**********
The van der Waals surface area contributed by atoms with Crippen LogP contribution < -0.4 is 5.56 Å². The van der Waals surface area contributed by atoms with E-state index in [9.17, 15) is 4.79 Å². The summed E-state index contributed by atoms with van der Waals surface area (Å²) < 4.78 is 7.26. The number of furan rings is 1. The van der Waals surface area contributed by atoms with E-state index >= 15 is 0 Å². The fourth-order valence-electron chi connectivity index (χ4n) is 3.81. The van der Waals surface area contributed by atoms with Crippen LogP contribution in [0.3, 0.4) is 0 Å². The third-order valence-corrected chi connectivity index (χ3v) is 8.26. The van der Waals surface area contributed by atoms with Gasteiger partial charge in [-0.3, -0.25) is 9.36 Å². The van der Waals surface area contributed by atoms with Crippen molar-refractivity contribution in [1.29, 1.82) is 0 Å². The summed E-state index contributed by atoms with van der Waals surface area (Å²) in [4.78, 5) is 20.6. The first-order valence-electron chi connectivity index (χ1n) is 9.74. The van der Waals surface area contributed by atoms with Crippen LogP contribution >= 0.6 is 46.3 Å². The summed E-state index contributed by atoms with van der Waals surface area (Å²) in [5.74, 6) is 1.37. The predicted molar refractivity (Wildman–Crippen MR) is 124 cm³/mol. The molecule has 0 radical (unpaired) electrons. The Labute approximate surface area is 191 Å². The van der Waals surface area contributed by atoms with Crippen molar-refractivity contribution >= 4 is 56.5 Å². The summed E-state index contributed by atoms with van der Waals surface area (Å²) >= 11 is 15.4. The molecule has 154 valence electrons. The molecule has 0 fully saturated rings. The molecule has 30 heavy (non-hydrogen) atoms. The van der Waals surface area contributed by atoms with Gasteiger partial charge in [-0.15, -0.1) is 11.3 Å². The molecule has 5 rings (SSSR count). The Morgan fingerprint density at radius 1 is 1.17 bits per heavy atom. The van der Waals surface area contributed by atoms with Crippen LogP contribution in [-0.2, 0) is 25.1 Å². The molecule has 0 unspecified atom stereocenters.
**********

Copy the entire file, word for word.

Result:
The van der Waals surface area contributed by atoms with Crippen LogP contribution < -0.4 is 5.56 Å². The van der Waals surface area contributed by atoms with E-state index in [9.17, 15) is 4.79 Å². The summed E-state index contributed by atoms with van der Waals surface area (Å²) < 4.78 is 7.26. The number of furan rings is 1. The van der Waals surface area contributed by atoms with E-state index >= 15 is 0 Å². The fourth-order valence-electron chi connectivity index (χ4n) is 3.81. The van der Waals surface area contributed by atoms with Crippen LogP contribution in [0.3, 0.4) is 0 Å². The third-order valence-corrected chi connectivity index (χ3v) is 8.26. The van der Waals surface area contributed by atoms with Gasteiger partial charge in [-0.3, -0.25) is 9.36 Å². The van der Waals surface area contributed by atoms with Crippen molar-refractivity contribution in [1.29, 1.82) is 0 Å². The summed E-state index contributed by atoms with van der Waals surface area (Å²) in [4.78, 5) is 20.6. The first-order valence-electron chi connectivity index (χ1n) is 9.74. The van der Waals surface area contributed by atoms with Crippen LogP contribution >= 0.6 is 46.3 Å². The summed E-state index contributed by atoms with van der Waals surface area (Å²) in [5.74, 6) is 1.37. The predicted molar refractivity (Wildman–Crippen MR) is 124 cm³/mol. The molecule has 0 radical (unpaired) electrons. The Labute approximate surface area is 191 Å². The van der Waals surface area contributed by atoms with Crippen molar-refractivity contribution >= 4 is 56.5 Å². The summed E-state index contributed by atoms with van der Waals surface area (Å²) >= 11 is 15.4. The molecule has 154 valence electrons. The molecule has 0 fully saturated rings. The molecule has 30 heavy (non-hydrogen) atoms. The van der Waals surface area contributed by atoms with Gasteiger partial charge in [-0.15, -0.1) is 11.3 Å². The molecule has 5 rings (SSSR count). The Morgan fingerprint density at radius 1 is 1.17 bits per heavy atom. The van der Waals surface area contributed by atoms with Crippen LogP contribution in [-0.2, 0) is 25.1 Å². The molecule has 0 unspecified atom stereocenters.